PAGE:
If law schools were really serious about giving students the skills they need to succeed, the schools would scrap half the current curriculum and replace it with intensive, required courses on things like:

    - how to write,
    - how to determine what propositions a case does and does not stand for,
    - how to figure out the risks associated with a given course of action,
    - how to ballpark an argument's chances of succeeding.
    - how to marshal authorities,
    - how to summarize findings and recommendations in an email,
    - how to write,
    - how to write,
    - etc. You get the idea.

    If students came out of law school with only the basic contracts-civ-pro-torts-crim-property doctrine, along with the above skills,* they'd be much better prepared for practice (except perhaps solo practice) and much more marketable than they are now.

    *And I do mean having the skills, not just having had the experience of writing one or two memos and one or two briefs.

    - One of the Lucky Ones

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    1. What do employers want? Rich kids with connections down at the yacht club.

      If "law-school grads who can write, research legal issues, and use their writing and research skills to answer questions" were in demand, I would not be unemployable.

      Old Guy

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    2. I agree that law is a contracting sector, and that for at least the past four years, the only law-school grads who have been in demand are the same ones who have always been, and probably will always be, in demand. My point was just that *if* law schools really wanted to do what Henderson claims he is trying to do, the best course for law schools (aside from shutting their doors or slashing tuition by 70%) is obvious and has been for a long time. But they don't want to hear it.

      - One of the Lucky Ones

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    3. Ever since the legal sector became corporatized (as exemplified by the "billable hours" economic model and reliance on insurance carriers), no employer actually cares about legal skills.

      The ONLY thing legal employers care about is generating revenue. Thus, they will look to hire revenue generators--young lemmings with the energy to bill 180+ hours per month, or capable of attracting clients with deep pockets.

      In most cases, quality is irrelevant. Only a handful of lawyers have to worry about producing a quality product. Most lawyers just have to worry about generating a billable event. Hence the prevalence of 3-sentance scribbles that get billed as "memos," or chats while taking a piss at the urinal that get billed as a "conference."

      Delete
    4. "... no employer actually cares about legal skills.... In most cases, quality is irrelevant. Only a handful of lawyers have to worry about producing a quality product. "


      I don't know what to make of this.

      It doesn't match anything I know.

      Delete
    5. @ITOT -- if you do insurance defense or contract work, I'm not at all sure an employer cares about quality.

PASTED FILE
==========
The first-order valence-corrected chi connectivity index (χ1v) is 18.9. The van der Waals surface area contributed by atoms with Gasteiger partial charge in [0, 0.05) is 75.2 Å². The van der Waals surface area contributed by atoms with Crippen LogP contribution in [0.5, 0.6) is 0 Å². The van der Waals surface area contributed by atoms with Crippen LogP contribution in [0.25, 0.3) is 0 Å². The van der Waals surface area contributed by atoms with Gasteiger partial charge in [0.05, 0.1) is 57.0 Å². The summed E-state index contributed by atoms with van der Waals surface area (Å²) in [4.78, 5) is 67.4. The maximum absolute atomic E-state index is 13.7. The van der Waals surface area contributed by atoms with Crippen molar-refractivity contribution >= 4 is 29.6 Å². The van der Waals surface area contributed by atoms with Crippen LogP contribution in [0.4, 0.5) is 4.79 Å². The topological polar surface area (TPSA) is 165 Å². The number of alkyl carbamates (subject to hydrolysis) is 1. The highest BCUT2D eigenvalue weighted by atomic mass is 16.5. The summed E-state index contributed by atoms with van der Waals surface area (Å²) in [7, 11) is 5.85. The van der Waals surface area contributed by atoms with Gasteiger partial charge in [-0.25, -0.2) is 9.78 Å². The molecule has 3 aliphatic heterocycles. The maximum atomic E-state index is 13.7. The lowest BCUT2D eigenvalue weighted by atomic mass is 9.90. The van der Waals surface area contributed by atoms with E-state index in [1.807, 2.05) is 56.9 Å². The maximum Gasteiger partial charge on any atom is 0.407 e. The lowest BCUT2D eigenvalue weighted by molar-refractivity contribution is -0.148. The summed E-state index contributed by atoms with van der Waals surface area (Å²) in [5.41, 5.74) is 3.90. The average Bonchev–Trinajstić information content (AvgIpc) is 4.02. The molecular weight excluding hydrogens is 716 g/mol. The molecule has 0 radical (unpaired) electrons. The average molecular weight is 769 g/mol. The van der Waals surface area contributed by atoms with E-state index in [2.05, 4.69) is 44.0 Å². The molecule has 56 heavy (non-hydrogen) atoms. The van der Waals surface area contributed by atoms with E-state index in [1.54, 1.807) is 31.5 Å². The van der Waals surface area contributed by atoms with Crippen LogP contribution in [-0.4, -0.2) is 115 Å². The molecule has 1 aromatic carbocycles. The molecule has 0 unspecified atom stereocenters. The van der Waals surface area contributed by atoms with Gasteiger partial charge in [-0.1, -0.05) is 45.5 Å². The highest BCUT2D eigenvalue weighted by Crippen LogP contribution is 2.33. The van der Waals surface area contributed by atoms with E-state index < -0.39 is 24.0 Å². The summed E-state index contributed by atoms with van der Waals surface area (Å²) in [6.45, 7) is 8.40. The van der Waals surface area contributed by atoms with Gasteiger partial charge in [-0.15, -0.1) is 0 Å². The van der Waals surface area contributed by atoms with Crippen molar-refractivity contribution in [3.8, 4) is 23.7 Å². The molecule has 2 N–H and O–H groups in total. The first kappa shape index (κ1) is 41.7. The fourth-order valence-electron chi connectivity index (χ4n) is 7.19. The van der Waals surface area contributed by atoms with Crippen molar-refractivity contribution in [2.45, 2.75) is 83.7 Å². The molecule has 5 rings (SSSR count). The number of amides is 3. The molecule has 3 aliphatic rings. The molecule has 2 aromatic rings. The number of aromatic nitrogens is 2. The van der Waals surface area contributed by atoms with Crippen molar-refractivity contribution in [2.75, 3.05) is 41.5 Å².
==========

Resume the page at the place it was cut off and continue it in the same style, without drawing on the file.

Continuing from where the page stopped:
I worked toxic torts when I started. I drafted memos that nobody ever read. I attended depositions, where all I really did was just sign-in and sit. I produced hundreds of motions for summary judgment, which were really just re-used briefs from the brief-bank that only required replacing the captions and a few names here and there. NONE of this stuff required actual legal skills. It was all just busywork that anyone with attention to detail could do.

      Frankly, the only reason to have an attorney do this mindless work was in order to charge the insurance carrier the attorney rate ($130/hour), rather than the lower paralegal rate ($60/hour).

      Sure, if you're looking for an associate to do legal research, you'd care about quality. But given the saturation of easily replaceable, revenue generating commodities holding law degrees, quality isn't something you'd care about for the grunt work.

      By the way, I lasted 2 years at this job. It was basically a revolving door of associates, so nobody invested much in any of us. Any "real" legal work was handled by the partners, and a tiny handful of senior associates that were brought in already having experience.

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  19. Since last spring, Cooley—er, I mean Western Michigan Cooley—has somehow lost 60% of its full-time faculty:

    http://www.lawyersgunsmoneyblog.com/2014/12/nations-largest-law-school-fires-otherwise-terminates-extreme-prejudice-nearly-60-faculty

    That should leave about enough profe$$ors to wind the operation up.

    Old Guy

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  20. Building a better mousetrap is fine when there are mice, or there are going to be mice, but until then it's just useless. If anyone can create legal employment to match the amount of law school graduates, then we'll have a hero. Until that hero emerges, the next solution would be to reduce the supply...not make the supply different.

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  21. "[6] Legal Visionaries webinar, The Disruption and Transformation of Legal Education and Services (March 2014) at 24:32-24:50, 25:49-26:15 ("So I know that one of the most popular things is ending tenure, and I actually don’t think that’s a good place to start because it’s kind of a take-away mentality that doesn’t put people in a good mood to innovate, and really innovation is what we need"

    No, bill. What you need is fewer law schools.

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  22. Columbia is the first law school to break $60,000. Dumb move, especially in a buyer's market.